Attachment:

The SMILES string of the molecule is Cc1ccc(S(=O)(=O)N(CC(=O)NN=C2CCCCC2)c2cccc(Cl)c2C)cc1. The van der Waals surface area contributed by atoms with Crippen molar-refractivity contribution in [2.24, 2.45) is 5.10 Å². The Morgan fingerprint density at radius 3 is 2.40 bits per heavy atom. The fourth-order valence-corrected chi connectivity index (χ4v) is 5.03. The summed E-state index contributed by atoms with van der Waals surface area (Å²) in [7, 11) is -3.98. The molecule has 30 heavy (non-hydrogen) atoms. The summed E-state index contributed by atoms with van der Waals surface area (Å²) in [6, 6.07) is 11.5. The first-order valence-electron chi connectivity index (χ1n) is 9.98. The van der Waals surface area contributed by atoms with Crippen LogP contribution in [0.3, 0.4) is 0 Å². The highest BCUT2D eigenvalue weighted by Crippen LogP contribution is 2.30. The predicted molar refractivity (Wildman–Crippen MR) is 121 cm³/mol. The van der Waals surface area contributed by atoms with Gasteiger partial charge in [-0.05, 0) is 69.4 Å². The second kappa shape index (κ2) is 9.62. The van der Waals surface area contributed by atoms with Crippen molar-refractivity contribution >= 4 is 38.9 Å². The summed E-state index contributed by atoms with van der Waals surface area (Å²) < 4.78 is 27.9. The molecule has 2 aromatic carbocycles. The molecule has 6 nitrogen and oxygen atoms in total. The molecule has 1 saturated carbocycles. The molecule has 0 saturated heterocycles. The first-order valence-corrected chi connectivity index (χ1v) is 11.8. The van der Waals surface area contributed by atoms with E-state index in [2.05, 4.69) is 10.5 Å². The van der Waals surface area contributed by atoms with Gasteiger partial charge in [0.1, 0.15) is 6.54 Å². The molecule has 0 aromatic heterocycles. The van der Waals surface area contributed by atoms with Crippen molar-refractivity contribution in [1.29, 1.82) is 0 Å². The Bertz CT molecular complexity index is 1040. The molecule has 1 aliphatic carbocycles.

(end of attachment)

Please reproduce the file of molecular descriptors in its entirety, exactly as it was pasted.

The SMILES string of the molecule is Cc1ccc(S(=O)(=O)N(CC(=O)NN=C2CCCCC2)c2cccc(Cl)c2C)cc1. The van der Waals surface area contributed by atoms with Crippen molar-refractivity contribution in [2.24, 2.45) is 5.10 Å². The Morgan fingerprint density at radius 3 is 2.40 bits per heavy atom. The fourth-order valence-corrected chi connectivity index (χ4v) is 5.03. The summed E-state index contributed by atoms with van der Waals surface area (Å²) in [7, 11) is -3.98. The molecule has 30 heavy (non-hydrogen) atoms. The summed E-state index contributed by atoms with van der Waals surface area (Å²) in [6, 6.07) is 11.5. The first-order valence-electron chi connectivity index (χ1n) is 9.98. The van der Waals surface area contributed by atoms with Crippen LogP contribution in [0.3, 0.4) is 0 Å². The highest BCUT2D eigenvalue weighted by Crippen LogP contribution is 2.30. The predicted molar refractivity (Wildman–Crippen MR) is 121 cm³/mol. The van der Waals surface area contributed by atoms with Gasteiger partial charge in [-0.05, 0) is 69.4 Å². The second kappa shape index (κ2) is 9.62. The van der Waals surface area contributed by atoms with Crippen molar-refractivity contribution >= 4 is 38.9 Å². The summed E-state index contributed by atoms with van der Waals surface area (Å²) < 4.78 is 27.9. The molecule has 2 aromatic carbocycles. The molecule has 6 nitrogen and oxygen atoms in total. The molecule has 1 saturated carbocycles. The molecule has 0 saturated heterocycles. The first-order valence-corrected chi connectivity index (χ1v) is 11.8. The van der Waals surface area contributed by atoms with E-state index in [2.05, 4.69) is 10.5 Å². The van der Waals surface area contributed by atoms with Gasteiger partial charge in [0.1, 0.15) is 6.54 Å². The molecule has 0 aromatic heterocycles. The van der Waals surface area contributed by atoms with Crippen molar-refractivity contribution in [1.29, 1.82) is 0 Å². The Bertz CT molecular complexity index is 1040. The molecule has 1 aliphatic carbocycles.